Sally Donovan and Hugh Thornbery on BBC Breakfast - 30 May 2015

On the eve of the Adoption Support Fund going live across England, Sally Donovan, blogger, author and adoptive parent,  and Hugh Thornbery, Adoption UK's Chief Executive were guests on BBC Breakfast.

Sally was asked about her adoption. She adopted two children several years ago when they were quite young and they are now in their teens. She described how there is often an expectation when children are adopted at a young age that “they won’t remember what happened to them in their early lives, they’ll recover and everything will be fine”, that adoption is the cure for it all, a happy ending.

A screen grab of Sally Donovan and Hugh Thornbery on BBC BreakfastSally pointed out that adoptive parents know it’s not as simple as that. The trauma that children suffer in their early lives is carried with the children and that makes parenting these children much harder than average parenting.

When asked what challenges she faced, Sally talked about a range of “baffling behaviours” that don’t respond well to the sort of parenting that everyone else can deliver. You have to understand where the behaviours are coming from before you can connect with what your child is trying to tell you. Adopted children may struggle to tell parents how anxious they are feeling, how hard they find it to trust people, how they worry they are going to be abandoned all the time.

Sally was asked if she’d been given any guidance or warning of what to expect during her adoption experience. She replied that she got little bits, here and there, but that really they had little idea of what they would be faced with.

Hugh was asked how much the fund was needed and how much could be directly channelled to deliver the correct support.

Hugh replied that the fund was desperately needed. He mentioned the research that Adoption UK conducted in 2012. Only 28% of our members were getting the support they required. He commented on how powerfully Sally and Amanda’s stories demonstrated how support is needed and that while adopters do a marvellous job, their children are very damaged before they come into the care system.

In the Adoption Support Fund pilot areas, which have been running since June last year, the new investment from Government, means that money can very quickly be accessed for adopters to purchase the services they need. The fund has spent £1.75m on 250 families.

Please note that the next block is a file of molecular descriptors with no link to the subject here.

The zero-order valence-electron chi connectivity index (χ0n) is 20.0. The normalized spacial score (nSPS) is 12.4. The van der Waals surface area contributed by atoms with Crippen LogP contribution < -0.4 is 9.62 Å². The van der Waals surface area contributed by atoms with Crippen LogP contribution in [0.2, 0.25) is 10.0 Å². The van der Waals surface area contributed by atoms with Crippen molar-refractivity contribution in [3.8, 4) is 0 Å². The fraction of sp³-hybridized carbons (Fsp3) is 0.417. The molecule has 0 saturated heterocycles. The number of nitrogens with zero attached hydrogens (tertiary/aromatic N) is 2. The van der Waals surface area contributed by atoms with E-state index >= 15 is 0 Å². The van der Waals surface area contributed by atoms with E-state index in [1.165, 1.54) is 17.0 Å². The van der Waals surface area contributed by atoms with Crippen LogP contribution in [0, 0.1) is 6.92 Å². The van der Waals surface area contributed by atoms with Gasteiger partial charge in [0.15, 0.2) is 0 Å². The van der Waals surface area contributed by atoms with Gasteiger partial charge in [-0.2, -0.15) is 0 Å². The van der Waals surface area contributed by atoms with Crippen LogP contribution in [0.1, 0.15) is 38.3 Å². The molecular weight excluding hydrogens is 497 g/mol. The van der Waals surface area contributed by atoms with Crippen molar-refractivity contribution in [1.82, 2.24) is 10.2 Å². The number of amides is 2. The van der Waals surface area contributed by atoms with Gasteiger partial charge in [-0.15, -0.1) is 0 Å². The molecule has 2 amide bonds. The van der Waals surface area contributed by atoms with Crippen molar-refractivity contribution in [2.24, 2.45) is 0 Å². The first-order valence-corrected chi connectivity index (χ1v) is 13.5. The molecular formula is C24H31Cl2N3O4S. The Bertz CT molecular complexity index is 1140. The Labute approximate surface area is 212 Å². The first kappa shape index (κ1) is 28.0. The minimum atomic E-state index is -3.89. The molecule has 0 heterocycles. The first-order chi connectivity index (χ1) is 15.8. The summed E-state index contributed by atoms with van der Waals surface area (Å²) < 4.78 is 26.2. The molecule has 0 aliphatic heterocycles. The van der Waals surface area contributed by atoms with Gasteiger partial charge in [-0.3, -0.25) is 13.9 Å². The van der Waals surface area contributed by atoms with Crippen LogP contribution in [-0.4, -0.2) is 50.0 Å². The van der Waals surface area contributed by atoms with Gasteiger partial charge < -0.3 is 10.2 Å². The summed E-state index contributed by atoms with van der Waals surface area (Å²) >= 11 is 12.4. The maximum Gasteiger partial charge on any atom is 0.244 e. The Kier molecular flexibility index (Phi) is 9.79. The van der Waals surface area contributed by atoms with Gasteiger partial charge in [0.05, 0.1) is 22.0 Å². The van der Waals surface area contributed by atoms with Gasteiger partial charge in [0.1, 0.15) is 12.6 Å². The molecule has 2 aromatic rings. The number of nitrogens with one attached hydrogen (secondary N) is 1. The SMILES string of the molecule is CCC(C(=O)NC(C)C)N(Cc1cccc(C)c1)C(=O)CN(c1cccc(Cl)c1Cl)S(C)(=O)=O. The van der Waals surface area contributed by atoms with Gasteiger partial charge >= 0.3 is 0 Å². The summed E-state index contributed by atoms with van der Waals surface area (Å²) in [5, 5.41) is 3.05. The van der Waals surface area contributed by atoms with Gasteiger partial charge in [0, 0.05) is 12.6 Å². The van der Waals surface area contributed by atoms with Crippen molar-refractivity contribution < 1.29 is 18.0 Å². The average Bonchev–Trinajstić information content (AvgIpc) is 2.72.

When asked whether the £19m would be enough to support the 5,000 families who adopted in England up to March 2014, Hugh commented that time would tell. He made the point that it was more money than was available before, and that not all families will require this. The research suggests that around 1/3 of families are experiencing serious challenges, 1/3 will have episodes of difficulties and 1/3 will be fine.

Hugh emphasised that the really important thing is to make the best of the money that is available because if it’s not taken up and used well in the course of the next year, that could undermine the case for future funding. He hoped that any future Government would see the benefit and invest in it.

Sally was then asked if she was concerned about the amount of money and was she worried that families would be turned away at times of crisis.

Sally replied that the important message was that families shouldn’t just be turning for help when there’s a crisis. There has to be an expectation that families will need support and that it’s not a sign of failure. She feels that the money will make a big difference, but added that it’s not just about money. It’s about professionals understanding the effects of trauma and knowing how to support families effectively. She did then add that there was a need for money to be guaranteed well into the future. She said she was feeling positive about the year’s worth of money available but added that adoptive parents need a commitment to that money well into the future.